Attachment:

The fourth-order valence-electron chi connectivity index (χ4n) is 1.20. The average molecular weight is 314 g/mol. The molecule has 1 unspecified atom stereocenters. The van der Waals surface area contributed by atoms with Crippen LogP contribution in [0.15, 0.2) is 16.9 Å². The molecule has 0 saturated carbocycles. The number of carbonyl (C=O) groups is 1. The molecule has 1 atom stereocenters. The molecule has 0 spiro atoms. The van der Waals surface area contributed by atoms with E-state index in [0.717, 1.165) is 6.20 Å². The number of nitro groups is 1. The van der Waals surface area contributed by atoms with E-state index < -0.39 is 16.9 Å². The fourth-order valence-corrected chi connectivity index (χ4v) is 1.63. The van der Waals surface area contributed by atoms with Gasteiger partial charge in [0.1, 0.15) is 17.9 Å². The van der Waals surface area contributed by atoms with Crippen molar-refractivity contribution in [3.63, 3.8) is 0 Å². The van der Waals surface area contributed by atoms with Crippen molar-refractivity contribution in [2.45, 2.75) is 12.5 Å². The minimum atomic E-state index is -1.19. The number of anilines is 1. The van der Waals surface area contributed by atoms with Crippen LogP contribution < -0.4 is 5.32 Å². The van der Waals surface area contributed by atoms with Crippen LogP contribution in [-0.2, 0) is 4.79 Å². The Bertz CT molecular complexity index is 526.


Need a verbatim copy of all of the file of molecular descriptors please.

The fourth-order valence-electron chi connectivity index (χ4n) is 1.20. The average molecular weight is 314 g/mol. The molecule has 1 unspecified atom stereocenters. The van der Waals surface area contributed by atoms with Crippen LogP contribution in [0.15, 0.2) is 16.9 Å². The molecule has 0 saturated carbocycles. The number of carbonyl (C=O) groups is 1. The molecule has 1 atom stereocenters. The molecule has 0 spiro atoms. The van der Waals surface area contributed by atoms with E-state index in [0.717, 1.165) is 6.20 Å². The number of nitro groups is 1. The van der Waals surface area contributed by atoms with E-state index < -0.39 is 16.9 Å². The fourth-order valence-corrected chi connectivity index (χ4v) is 1.63. The van der Waals surface area contributed by atoms with Gasteiger partial charge in [0.1, 0.15) is 17.9 Å². The van der Waals surface area contributed by atoms with Crippen molar-refractivity contribution in [3.63, 3.8) is 0 Å². The van der Waals surface area contributed by atoms with Crippen molar-refractivity contribution in [2.45, 2.75) is 12.5 Å². The minimum atomic E-state index is -1.19. The number of anilines is 1. The van der Waals surface area contributed by atoms with Crippen LogP contribution < -0.4 is 5.32 Å². The van der Waals surface area contributed by atoms with Crippen LogP contribution in [-0.2, 0) is 4.79 Å². The Bertz CT molecular complexity index is 526.